Just keep telling yourself: It's not about intermittent windshield wipers.
Actually, that strategy for appreciating Flash of Genius probably won't work. While the movie can, in fact, be said to concern itself with bigger things, like passion and perseverance, it is fundamentally the tale of the man who invented the intermittent windshield wiper. Anyone who's not fascinated by automobiles, or sympathetic toward small-time tinkerers, would probably be happier watching a flick where cars zoom, crash or explode, rather than just rhythmically shed water.
Adapted from a New Yorker article, Flash of Genius does have a few selling points besides its car-geek appeal. It's a study in the malevolence of corporate power — a timely issue, as the air hisses from the American economy. And it's an opportunity to watch star Greg Kinnear flex his acting sinews in a rare outing as someone other than a slick playboy.
Kinnear takes the role of Robert Kearns, based on a real-life Detroit engineering professor and after-hours inventor. In 1967, inspired by the action of the human eye, Kearns patents an idea for wipers that automatically take a breather between strokes.
The major auto companies had been pursuing this idea for years, so Ford is interested when Kearns and his partner, Gil Privick (Dermot Mulroney in a period bob), demonstrate the device. The company agrees to buy the wipers from Kearns and Privick's new company, but later cancels the deal.
Soon, Kearns spots intermittent wipers on Ford's new models. He protests loudly, but Privick, along with Kearns' wife, Phyllis (Lauren Graham), warns that no one in the Motor City will challenge the major automakers. Alan Alda appears briefly as the lawyer who does take the case — but not as far as his obsessed client wants to go.
Kearns becomes increasingly fixated, even undertaking a failed crusade to Washington that lands him in a Maryland mental hospital. Phyllis leaves, taking the couple's six resentful children. But the kids develop an interest in Dad's case as it proceeds, rallying around him for the movie's climactic courtroom sequences.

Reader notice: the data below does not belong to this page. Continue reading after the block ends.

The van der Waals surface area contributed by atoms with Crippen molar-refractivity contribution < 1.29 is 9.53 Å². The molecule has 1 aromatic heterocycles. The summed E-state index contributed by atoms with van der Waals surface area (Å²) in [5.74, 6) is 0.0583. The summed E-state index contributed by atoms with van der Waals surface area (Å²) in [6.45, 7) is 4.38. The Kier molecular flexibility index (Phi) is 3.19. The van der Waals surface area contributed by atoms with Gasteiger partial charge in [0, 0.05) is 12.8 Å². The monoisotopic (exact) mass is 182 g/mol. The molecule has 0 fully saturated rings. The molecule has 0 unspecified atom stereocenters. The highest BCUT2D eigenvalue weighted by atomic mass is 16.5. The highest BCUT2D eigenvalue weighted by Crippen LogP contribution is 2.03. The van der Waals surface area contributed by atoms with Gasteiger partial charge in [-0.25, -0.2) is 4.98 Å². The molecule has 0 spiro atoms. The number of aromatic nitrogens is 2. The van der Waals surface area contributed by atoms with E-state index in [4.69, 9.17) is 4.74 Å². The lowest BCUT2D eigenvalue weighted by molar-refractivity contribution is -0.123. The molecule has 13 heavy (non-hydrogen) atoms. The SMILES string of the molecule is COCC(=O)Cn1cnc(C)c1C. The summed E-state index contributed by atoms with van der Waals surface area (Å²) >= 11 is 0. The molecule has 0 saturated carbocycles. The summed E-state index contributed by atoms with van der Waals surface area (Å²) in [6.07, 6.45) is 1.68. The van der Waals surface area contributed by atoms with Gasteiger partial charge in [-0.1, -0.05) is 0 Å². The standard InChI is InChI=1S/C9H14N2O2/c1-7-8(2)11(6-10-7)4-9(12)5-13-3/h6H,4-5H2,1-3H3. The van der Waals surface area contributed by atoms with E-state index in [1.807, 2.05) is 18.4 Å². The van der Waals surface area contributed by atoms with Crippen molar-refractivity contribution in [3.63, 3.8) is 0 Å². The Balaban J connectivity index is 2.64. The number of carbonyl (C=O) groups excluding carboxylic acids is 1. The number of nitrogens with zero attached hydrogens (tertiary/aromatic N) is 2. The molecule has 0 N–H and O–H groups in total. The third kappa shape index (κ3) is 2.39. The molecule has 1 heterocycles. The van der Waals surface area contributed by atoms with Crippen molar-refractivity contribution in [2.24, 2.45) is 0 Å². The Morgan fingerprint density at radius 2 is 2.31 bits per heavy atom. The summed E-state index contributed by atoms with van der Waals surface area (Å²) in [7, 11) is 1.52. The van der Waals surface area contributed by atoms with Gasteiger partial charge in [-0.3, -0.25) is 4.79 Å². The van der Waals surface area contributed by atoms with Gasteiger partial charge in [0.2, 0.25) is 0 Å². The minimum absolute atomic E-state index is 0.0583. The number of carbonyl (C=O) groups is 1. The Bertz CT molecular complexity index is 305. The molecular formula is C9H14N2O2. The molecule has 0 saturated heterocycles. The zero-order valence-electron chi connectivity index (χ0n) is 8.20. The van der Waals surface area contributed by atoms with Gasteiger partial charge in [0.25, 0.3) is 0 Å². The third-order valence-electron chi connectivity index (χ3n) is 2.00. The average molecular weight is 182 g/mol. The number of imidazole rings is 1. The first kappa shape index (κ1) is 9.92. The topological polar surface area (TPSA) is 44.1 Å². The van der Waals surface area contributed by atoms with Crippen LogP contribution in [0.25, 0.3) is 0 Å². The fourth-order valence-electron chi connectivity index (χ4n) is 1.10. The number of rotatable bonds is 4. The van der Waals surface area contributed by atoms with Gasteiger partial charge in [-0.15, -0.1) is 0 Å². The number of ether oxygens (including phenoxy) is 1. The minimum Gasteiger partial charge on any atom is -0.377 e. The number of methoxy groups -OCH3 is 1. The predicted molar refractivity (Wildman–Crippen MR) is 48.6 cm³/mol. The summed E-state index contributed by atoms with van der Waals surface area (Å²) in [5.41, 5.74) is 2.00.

Kearns is depicted as a devout Catholic and steadfast family man who continues to drive a Ford even after he concludes that the company wronged him. That tension between conformity and defiance complicates his character intriguingly, as does the movie's recognition that Kearns abandoned much of his life to his crusade — and in the process became an aggravation not just to Ford, but to his family and friends as well.
It's no secret that Kearns ultimately beat Ford, but Flash of Genius doesn't traffic in easy triumph. Although the rumpled inventor wins, he's not exactly a winner. Dante Spinotti's harsh, grainy cinematography feels intentionally unglamorous, and producer-turned-director Marc Abraham renders the drama's outcome subdued and weary.
Robert Kearns was responsible for a small technological refinement, and Abraham never pretends to be telling a bigger-than-life story. That gives Flash of Genius an appealing modesty. But it also makes it pretty hard for the viewer to forget that, style and modesty or no, this is a movie about intermittent windshield wipers.